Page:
The chances had slowed although Ramsey was too honest for his own good when he rode a clumsy challenge from Cole in the area when he was entitled to go down. We looked to have weathered the storm, only for the ref to miss a clear and blatant foul on Santos which allowed Mata room to fire a shot past Szczesny from range. Song — who’d also been imperious after the break — slid in and was millimetres from a wonderful block, but the shot actually deflected off him slightly and arced agonisingly into the corner.
So 3-3 with 10 minutes left and the chavs in the stadium roared their team on as they surged forward. A betting man would’ve piled money on Chelsea to snatch a late winner, but this was to be our day. Terry managed to secure the prize for ‘Worst defending of the Day’ (a very competitive category that one) when he slipped and allowed van Persie a clear run at Cech. The Dutch maestro casually put the keeper on his arse, sidestepped him, stroked the ball into an empty goal and ran over to the delirious travelling Gooners.
‘Get fucking in!’ I texted everyone in my contacts.
A stunned Chelsea sent everybody forward and Koscielny had to make a brave block to deny Mata. Then another ball was pumped into our area and Jenkinson did well to head clear under pressure, allowing us to sweep upfield on the break. Arteta fed van Persie, Captain Fantastic swung his left boot, the net bulged, I cheered so loudly I scared the cat and Arsenal had three deserved points.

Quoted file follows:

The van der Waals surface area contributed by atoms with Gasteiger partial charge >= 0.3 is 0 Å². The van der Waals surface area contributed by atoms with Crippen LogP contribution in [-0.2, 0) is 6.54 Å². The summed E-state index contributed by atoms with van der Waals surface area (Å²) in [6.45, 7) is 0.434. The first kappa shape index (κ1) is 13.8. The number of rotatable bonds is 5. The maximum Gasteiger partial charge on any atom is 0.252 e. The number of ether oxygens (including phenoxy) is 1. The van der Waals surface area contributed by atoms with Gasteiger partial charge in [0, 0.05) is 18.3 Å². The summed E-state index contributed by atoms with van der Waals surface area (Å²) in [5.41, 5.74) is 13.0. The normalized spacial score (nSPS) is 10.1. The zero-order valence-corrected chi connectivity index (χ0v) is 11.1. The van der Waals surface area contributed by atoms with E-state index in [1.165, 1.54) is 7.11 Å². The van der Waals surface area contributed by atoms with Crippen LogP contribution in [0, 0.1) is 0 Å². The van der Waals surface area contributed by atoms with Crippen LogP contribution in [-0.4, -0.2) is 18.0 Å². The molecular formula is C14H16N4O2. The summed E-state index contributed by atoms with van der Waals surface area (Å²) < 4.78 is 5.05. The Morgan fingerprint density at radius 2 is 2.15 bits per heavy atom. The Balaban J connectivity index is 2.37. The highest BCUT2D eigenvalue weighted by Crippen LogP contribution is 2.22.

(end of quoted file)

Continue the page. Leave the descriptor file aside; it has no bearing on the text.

What I saw at the final whistle was almost as encouraging as the second half performance. Arsenal players genuinely delighted, hugging each other and celebrating in front of the ecstatic away fans as if they’d won the League there and then. A display of unity (and vindication?) after a fantastic result that will give them enormous confidence for the rest of the season.
After the game Wenger blabbed on about us having “mental strength.” No surprise there, he says that after every match win, lose or draw. But for the first time since February he was actually right — the team deserves enormous credit for coming from behind twice, away from home, in a crucial match everybody expected them to lose.
We mustn’t ignore the defensive vulnerability we still show, but the improvement in just one half alone from Mertesacker and Santos allied to the return of Vermaelen and terrific form of Koscielny suggests a corner has finally and gloriously been turned.